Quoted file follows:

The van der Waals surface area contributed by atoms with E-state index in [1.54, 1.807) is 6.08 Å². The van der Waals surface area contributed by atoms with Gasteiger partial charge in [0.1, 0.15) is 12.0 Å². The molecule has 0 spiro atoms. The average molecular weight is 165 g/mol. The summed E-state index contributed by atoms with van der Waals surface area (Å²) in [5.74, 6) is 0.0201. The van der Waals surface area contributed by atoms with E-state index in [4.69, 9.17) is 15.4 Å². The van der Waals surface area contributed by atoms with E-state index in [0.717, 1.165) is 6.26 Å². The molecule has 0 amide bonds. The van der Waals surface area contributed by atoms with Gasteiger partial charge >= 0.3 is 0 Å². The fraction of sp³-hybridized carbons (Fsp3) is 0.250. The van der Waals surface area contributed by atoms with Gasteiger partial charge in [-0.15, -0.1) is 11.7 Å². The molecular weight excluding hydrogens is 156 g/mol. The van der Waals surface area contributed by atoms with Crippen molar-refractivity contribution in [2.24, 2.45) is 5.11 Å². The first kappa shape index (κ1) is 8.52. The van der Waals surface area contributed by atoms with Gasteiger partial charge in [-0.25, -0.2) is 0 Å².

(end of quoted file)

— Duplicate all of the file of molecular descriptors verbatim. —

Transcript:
The van der Waals surface area contributed by atoms with E-state index in [1.54, 1.807) is 6.08 Å². The van der Waals surface area contributed by atoms with Gasteiger partial charge in [0.1, 0.15) is 12.0 Å². The molecule has 0 spiro atoms. The average molecular weight is 165 g/mol. The summed E-state index contributed by atoms with van der Waals surface area (Å²) in [5.74, 6) is 0.0201. The van der Waals surface area contributed by atoms with E-state index in [4.69, 9.17) is 15.4 Å². The van der Waals surface area contributed by atoms with E-state index in [0.717, 1.165) is 6.26 Å². The molecule has 0 amide bonds. The van der Waals surface area contributed by atoms with Gasteiger partial charge >= 0.3 is 0 Å². The fraction of sp³-hybridized carbons (Fsp3) is 0.250. The van der Waals surface area contributed by atoms with Gasteiger partial charge in [-0.15, -0.1) is 11.7 Å². The molecular weight excluding hydrogens is 156 g/mol. The van der Waals surface area contributed by atoms with Crippen molar-refractivity contribution in [2.24, 2.45) is 5.11 Å². The first kappa shape index (κ1) is 8.52. The van der Waals surface area contributed by atoms with Gasteiger partial charge in [-0.25, -0.2) is 0 Å².